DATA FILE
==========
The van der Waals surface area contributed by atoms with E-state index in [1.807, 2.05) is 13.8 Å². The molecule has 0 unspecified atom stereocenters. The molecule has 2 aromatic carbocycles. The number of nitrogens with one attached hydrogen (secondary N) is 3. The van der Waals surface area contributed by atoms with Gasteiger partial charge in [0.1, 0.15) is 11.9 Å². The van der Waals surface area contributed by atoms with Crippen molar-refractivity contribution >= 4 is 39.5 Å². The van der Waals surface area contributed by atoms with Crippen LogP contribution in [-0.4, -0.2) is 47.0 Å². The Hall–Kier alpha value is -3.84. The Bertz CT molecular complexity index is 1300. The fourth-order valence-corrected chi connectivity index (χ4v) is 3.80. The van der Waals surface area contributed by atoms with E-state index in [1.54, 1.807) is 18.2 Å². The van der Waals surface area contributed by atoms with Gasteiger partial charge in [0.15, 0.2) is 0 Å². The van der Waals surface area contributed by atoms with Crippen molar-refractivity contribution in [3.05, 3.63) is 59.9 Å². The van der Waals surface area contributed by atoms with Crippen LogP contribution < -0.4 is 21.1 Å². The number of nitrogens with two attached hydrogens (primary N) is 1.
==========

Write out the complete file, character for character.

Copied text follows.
The van der Waals surface area contributed by atoms with E-state index in [1.807, 2.05) is 13.8 Å². The molecule has 0 unspecified atom stereocenters. The molecule has 2 aromatic carbocycles. The number of nitrogens with one attached hydrogen (secondary N) is 3. The van der Waals surface area contributed by atoms with Gasteiger partial charge in [0.1, 0.15) is 11.9 Å². The van der Waals surface area contributed by atoms with Crippen molar-refractivity contribution >= 4 is 39.5 Å². The van der Waals surface area contributed by atoms with Crippen LogP contribution in [-0.4, -0.2) is 47.0 Å². The Hall–Kier alpha value is -3.84. The Bertz CT molecular complexity index is 1300. The fourth-order valence-corrected chi connectivity index (χ4v) is 3.80. The van der Waals surface area contributed by atoms with E-state index in [1.54, 1.807) is 18.2 Å². The van der Waals surface area contributed by atoms with Gasteiger partial charge in [0.15, 0.2) is 0 Å². The van der Waals surface area contributed by atoms with Crippen molar-refractivity contribution in [3.05, 3.63) is 59.9 Å². The van der Waals surface area contributed by atoms with Crippen LogP contribution < -0.4 is 21.1 Å². The number of nitrogens with two attached hydrogens (primary N) is 1.